Implementing scrum and missing the mark

I have been working with different varieties of scrum for about 6 years now, and I’m not sure that we are focusing on the right things. What are we trying to solve, and who are we trying to preach this new agile gospel to?

A hierarchy of (developer) needs

Like the famous Maslow’s hierarchy of needs, I think that we are looking at much the same thing when it comes to making a working environment for a development team. I believe that this goes pretty much like this:

  1. What am I supposed to be doing?
  2. How am I supposed to do it?
  3. What’s everyone else doing?
  4. How can we get better at doing it?

First and foremost, you want to know what you’re supposed to be doing. As a developer you’ll need some sort of plan, or at least a clear idea of what is the end result.

Secondly, once you actually know what is to be done, you’ll need to know how you are supposed to do it. What are the requirements of the task?

Once you know those things, you can work reasonably efficient, which would give you enough time to help your co-workers out and begin to act as a team, which forms the need to know what they are doing.

Which leads to the final step of wanting to get better at the actual process of doing things.

How scrum is typically implemented

When trying to implement scrum in an organization it’s almost always implemented in the completely opposite direction.

First to be implemented is the daily scrum, because it is easy. Not because people really need it, but because it’s an easy thing to do and programmers need to stand up more in the morning. Secondly, you get to the retrospective. Most teams never get further than this due to organizational intertia or lack of interest.

In my opinion, this is doing it all wrong.

The product owner is the key

The product owner is the key to the entire idea of scrum. Without a proper product owner, you are never going to get things working properly. Look, daily standups and fuzzy retrospectives are nice and all but if the backlog isn’t prioritized you’re going to end up with headless chickens in the development team who does not know what they are going to do next week.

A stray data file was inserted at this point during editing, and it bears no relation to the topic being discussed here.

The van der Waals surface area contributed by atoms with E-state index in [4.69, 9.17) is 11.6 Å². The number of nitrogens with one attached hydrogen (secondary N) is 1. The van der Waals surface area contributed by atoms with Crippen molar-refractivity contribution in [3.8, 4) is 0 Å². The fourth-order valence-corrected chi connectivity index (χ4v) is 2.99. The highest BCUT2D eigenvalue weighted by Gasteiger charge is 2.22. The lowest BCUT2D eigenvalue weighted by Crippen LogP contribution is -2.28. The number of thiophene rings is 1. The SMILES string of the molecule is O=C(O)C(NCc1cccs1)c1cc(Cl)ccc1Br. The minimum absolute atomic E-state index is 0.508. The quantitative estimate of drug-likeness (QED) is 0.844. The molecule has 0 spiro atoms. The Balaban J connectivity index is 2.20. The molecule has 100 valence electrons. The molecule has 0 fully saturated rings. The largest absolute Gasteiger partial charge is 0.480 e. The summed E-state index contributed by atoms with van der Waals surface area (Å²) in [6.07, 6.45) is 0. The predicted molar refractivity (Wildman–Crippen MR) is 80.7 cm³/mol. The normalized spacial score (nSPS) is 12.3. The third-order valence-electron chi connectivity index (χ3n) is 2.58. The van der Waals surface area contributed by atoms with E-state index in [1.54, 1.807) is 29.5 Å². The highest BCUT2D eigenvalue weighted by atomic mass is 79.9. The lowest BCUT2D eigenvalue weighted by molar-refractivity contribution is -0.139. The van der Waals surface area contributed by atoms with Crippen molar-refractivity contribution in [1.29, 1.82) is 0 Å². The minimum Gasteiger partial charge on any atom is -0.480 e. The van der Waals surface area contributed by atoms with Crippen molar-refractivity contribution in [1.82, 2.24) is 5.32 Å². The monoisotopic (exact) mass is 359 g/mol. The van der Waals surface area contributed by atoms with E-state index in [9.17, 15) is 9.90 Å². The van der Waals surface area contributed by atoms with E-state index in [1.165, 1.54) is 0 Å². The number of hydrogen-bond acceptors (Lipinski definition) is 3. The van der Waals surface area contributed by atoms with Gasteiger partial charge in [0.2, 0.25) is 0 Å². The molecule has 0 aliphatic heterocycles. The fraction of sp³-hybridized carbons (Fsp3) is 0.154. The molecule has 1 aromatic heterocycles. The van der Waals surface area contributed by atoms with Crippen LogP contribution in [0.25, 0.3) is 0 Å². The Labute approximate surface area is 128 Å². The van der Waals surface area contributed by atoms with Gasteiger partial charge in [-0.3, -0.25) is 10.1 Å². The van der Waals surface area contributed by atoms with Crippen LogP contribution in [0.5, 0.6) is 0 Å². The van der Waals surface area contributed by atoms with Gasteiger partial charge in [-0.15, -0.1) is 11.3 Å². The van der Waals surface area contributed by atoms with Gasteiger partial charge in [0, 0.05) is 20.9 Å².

A product owner is not a project manager. And he is absolutely not a developer. And, no, he can’t double as the scrum master. Seriously. And he has about one thing to do, and that is to make sure that there are issues to do each iteration and that they are planned way ahead.

A strong product owner is the buffer between the scrum bubble and the rest of the organization, much like the scrum master is the buffer between the individual developer and the product owner. And yet people keep completely missing the point of the role.

I’m thinking that this is because it’s the most innovative concept that scrum introduces. Most people can imagine the scrum developer with the daily standups and once-per-iteration retrospectives. But the product owner is a new entity, an administrative one that usually doesn’t exist within an organization. So they usually skip it altogether, or completely misrepresents the role by thinking about it as pretty much a renamed project manager.

Barking up the wrong tree

So, why is it that we have Agile conferences filled with people whose primary job is to write code? Why is it that we see the daily standup as the prime vehicle of scrum, where in fact it is a luxury item that only comes into play once you actually know what you are supposed to be doing the next few weeks?

The most common complaint I hear is this:

We the developers try to do scrum, we have our iterations but we still have old-school project managers that doesn’t jive with the methodology. So we only do standups and retrospectives.